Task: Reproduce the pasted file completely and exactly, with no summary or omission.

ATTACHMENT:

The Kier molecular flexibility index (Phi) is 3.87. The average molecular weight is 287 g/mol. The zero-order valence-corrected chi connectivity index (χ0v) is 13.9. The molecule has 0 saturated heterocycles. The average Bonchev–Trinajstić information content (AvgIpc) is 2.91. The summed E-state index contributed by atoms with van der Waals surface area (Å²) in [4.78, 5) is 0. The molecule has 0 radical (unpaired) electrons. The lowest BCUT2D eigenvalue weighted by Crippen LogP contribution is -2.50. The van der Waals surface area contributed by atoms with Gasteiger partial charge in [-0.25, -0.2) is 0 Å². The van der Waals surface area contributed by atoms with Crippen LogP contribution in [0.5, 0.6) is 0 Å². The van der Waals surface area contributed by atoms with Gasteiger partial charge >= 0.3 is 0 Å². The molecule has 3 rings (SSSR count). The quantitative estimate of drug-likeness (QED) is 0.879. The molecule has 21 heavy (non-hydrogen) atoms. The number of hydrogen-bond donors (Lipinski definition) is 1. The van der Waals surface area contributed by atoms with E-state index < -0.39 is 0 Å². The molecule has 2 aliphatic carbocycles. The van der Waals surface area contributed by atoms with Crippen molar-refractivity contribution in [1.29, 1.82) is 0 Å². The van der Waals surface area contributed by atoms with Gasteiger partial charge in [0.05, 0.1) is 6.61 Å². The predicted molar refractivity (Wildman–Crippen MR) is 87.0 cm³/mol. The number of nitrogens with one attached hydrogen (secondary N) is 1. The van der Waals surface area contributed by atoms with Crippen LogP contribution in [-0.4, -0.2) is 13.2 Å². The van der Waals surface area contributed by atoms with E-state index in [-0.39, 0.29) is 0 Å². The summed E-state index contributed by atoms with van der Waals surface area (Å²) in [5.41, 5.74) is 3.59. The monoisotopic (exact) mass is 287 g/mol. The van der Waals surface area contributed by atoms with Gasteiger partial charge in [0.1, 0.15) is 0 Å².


The Kier molecular flexibility index (Phi) is 3.87. The average molecular weight is 287 g/mol. The zero-order valence-corrected chi connectivity index (χ0v) is 13.9. The molecule has 0 saturated heterocycles. The average Bonchev–Trinajstić information content (AvgIpc) is 2.91. The summed E-state index contributed by atoms with van der Waals surface area (Å²) in [4.78, 5) is 0. The molecule has 0 radical (unpaired) electrons. The lowest BCUT2D eigenvalue weighted by Crippen LogP contribution is -2.50. The van der Waals surface area contributed by atoms with Gasteiger partial charge in [-0.25, -0.2) is 0 Å². The van der Waals surface area contributed by atoms with Crippen LogP contribution in [0.5, 0.6) is 0 Å². The van der Waals surface area contributed by atoms with Gasteiger partial charge >= 0.3 is 0 Å². The molecule has 3 rings (SSSR count). The quantitative estimate of drug-likeness (QED) is 0.879. The molecule has 21 heavy (non-hydrogen) atoms. The number of hydrogen-bond donors (Lipinski definition) is 1. The van der Waals surface area contributed by atoms with E-state index < -0.39 is 0 Å². The molecule has 2 aliphatic carbocycles. The van der Waals surface area contributed by atoms with Crippen molar-refractivity contribution in [1.29, 1.82) is 0 Å². The van der Waals surface area contributed by atoms with Gasteiger partial charge in [0.05, 0.1) is 6.61 Å². The predicted molar refractivity (Wildman–Crippen MR) is 87.0 cm³/mol. The number of nitrogens with one attached hydrogen (secondary N) is 1. The van der Waals surface area contributed by atoms with Crippen LogP contribution in [-0.4, -0.2) is 13.2 Å². The van der Waals surface area contributed by atoms with E-state index in [-0.39, 0.29) is 0 Å². The summed E-state index contributed by atoms with van der Waals surface area (Å²) in [5.41, 5.74) is 3.59. The monoisotopic (exact) mass is 287 g/mol. The van der Waals surface area contributed by atoms with Gasteiger partial charge in [0.1, 0.15) is 0 Å².